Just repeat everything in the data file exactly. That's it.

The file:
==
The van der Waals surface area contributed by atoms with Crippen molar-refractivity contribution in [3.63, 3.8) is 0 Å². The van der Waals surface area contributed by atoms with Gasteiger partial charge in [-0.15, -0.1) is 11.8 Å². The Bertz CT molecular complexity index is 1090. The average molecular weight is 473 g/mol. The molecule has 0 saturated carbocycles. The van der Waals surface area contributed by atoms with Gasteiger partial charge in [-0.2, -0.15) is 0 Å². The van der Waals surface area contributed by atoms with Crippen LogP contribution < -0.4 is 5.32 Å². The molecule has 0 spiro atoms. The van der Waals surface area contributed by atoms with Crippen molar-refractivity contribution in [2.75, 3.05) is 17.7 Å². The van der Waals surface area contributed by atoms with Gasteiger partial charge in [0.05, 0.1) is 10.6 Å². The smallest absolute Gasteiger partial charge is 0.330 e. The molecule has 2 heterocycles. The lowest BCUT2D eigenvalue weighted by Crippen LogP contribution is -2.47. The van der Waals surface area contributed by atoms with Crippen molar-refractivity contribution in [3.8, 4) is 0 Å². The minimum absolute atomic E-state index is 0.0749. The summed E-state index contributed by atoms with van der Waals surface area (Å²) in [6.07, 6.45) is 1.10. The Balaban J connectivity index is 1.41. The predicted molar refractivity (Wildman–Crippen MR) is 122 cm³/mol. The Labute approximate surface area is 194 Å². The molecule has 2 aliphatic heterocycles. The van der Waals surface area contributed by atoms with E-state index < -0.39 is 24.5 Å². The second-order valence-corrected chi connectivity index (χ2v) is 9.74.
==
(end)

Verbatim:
The van der Waals surface area contributed by atoms with Crippen molar-refractivity contribution in [3.63, 3.8) is 0 Å². The van der Waals surface area contributed by atoms with Gasteiger partial charge in [-0.15, -0.1) is 11.8 Å². The Bertz CT molecular complexity index is 1090. The average molecular weight is 473 g/mol. The molecule has 0 saturated carbocycles. The van der Waals surface area contributed by atoms with Gasteiger partial charge in [-0.2, -0.15) is 0 Å². The van der Waals surface area contributed by atoms with Crippen LogP contribution < -0.4 is 5.32 Å². The molecule has 0 spiro atoms. The van der Waals surface area contributed by atoms with Crippen molar-refractivity contribution in [2.75, 3.05) is 17.7 Å². The van der Waals surface area contributed by atoms with Gasteiger partial charge in [0.05, 0.1) is 10.6 Å². The smallest absolute Gasteiger partial charge is 0.330 e. The molecule has 2 heterocycles. The lowest BCUT2D eigenvalue weighted by Crippen LogP contribution is -2.47. The van der Waals surface area contributed by atoms with Crippen molar-refractivity contribution in [3.8, 4) is 0 Å². The minimum absolute atomic E-state index is 0.0749. The summed E-state index contributed by atoms with van der Waals surface area (Å²) in [6.07, 6.45) is 1.10. The Balaban J connectivity index is 1.41. The predicted molar refractivity (Wildman–Crippen MR) is 122 cm³/mol. The Labute approximate surface area is 194 Å². The molecule has 2 aliphatic heterocycles. The van der Waals surface area contributed by atoms with E-state index < -0.39 is 24.5 Å². The second-order valence-corrected chi connectivity index (χ2v) is 9.74.